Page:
In October, gay marriage was legalized in New Jersey through Supreme Court Judge Mary Jacobson, who ruled “the ineligibility of same-sex couples for federal benefits is currently harming same-sex couples in New Jersey in a wide range of contexts. ” Just recently, the state Senate has decided to make an effort to turn the court decision into law, introducing the Marriage Equality Act (S3109) earlier this month. However, the Assembly is not on board with the decision to move forward with the bill. In order for the bill to be sent to Republican Gov. Chris Christie, both the Senate and the Assembly would have to approve it. Christie made every effort to halt the progression of marriage equality for the state, vetoing the Marriage Equality and Religious Exemption Act in 2012 and requesting an appeal for the judge’s ruling this year. Many gay-rights advocates are arguing against making the court decision state law, as they are afforded more rights now than they would be with the bill.
The most important aspect for New Jersey citizens, as with all other states that have legalized gay marriage, is the promise of benefits. It has more to do with these couples’ lack of access to the rights and necessary securities that come with marriage than anything else. People who are often against marriage equality can only see the “traditional” institution of marriage being torn apart. But when people cling to this idea as their foundation, most arguments are not very good.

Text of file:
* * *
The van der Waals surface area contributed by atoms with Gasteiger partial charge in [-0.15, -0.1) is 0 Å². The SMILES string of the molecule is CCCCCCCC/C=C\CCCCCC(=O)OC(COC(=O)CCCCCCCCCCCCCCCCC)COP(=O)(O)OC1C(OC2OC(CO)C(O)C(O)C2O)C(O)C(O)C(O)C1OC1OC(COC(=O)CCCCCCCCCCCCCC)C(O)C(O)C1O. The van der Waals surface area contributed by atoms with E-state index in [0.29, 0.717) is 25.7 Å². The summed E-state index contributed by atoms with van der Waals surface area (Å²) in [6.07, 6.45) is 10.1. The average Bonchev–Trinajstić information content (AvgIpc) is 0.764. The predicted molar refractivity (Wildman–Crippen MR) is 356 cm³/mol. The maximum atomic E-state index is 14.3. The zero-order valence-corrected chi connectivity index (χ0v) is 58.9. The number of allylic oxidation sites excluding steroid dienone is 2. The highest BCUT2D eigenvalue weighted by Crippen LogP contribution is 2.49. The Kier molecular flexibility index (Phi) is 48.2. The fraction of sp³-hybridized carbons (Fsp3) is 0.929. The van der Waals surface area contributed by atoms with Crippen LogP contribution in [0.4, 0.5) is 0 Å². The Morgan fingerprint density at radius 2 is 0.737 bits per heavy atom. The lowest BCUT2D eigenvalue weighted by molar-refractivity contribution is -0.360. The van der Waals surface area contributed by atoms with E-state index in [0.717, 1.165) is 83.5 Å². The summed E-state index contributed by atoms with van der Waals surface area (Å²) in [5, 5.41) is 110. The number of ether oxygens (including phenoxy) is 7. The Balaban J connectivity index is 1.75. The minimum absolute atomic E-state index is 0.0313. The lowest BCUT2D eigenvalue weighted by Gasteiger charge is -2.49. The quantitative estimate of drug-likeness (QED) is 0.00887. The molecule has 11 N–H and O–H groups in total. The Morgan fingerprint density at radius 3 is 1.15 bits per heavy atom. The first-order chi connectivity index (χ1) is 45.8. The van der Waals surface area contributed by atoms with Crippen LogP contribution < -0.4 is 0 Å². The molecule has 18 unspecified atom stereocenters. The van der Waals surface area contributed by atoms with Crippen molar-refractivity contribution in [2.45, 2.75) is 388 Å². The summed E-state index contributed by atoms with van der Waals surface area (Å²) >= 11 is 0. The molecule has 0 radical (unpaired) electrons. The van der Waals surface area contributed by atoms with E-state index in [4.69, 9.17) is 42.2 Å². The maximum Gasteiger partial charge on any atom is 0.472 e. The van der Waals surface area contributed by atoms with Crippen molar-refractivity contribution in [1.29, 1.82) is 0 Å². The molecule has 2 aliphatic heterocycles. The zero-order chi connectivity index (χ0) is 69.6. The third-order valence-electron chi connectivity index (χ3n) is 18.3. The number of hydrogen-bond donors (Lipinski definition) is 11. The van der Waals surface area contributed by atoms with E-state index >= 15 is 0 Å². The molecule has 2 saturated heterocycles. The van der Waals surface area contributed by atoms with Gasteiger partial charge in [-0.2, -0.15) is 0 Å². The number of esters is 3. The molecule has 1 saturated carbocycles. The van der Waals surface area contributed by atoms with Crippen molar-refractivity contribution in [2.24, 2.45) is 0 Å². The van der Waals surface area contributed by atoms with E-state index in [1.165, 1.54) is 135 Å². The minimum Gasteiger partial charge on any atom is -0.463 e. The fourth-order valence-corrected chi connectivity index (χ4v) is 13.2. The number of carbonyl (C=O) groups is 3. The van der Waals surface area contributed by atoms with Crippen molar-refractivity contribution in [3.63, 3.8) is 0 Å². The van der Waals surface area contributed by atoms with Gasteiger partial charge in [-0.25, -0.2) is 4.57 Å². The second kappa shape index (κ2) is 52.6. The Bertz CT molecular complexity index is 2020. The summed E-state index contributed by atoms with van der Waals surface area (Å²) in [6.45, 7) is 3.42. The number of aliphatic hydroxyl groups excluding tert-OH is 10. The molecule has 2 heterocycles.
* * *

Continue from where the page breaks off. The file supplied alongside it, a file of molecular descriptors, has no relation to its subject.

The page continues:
The first hit? “Marriage is a holy sacrament between man and woman.” Well, gay marriage is not an issue of morality, but one of politics and legality, more specifically the allocation of rights and privileges. Since this is a democratic country and no one can be granted or denied rights based on religious beliefs, a legal definition of marriage cannot be based on a religion. Another fan favorite is “marriage is essential for the purpose of procreation.” Then in theory, there are many cases of heterosexual couples who do not meet these qualifications either: post-menopausal women, sterile couples or those who have decided not to reproduce. According to this definition, they should be stripped of their right to marry.
Any devaluation of gay marriage is rooted in prejudice from closed-minded individuals. It’s mind over matter; those who mind don’t matter and those who matter don’t mind. Every person should have the right to marry and receive the benefits that come with it. It is the right of every first-class American citizen, and that’s exactly who we are.
— Ashley Lucas-vera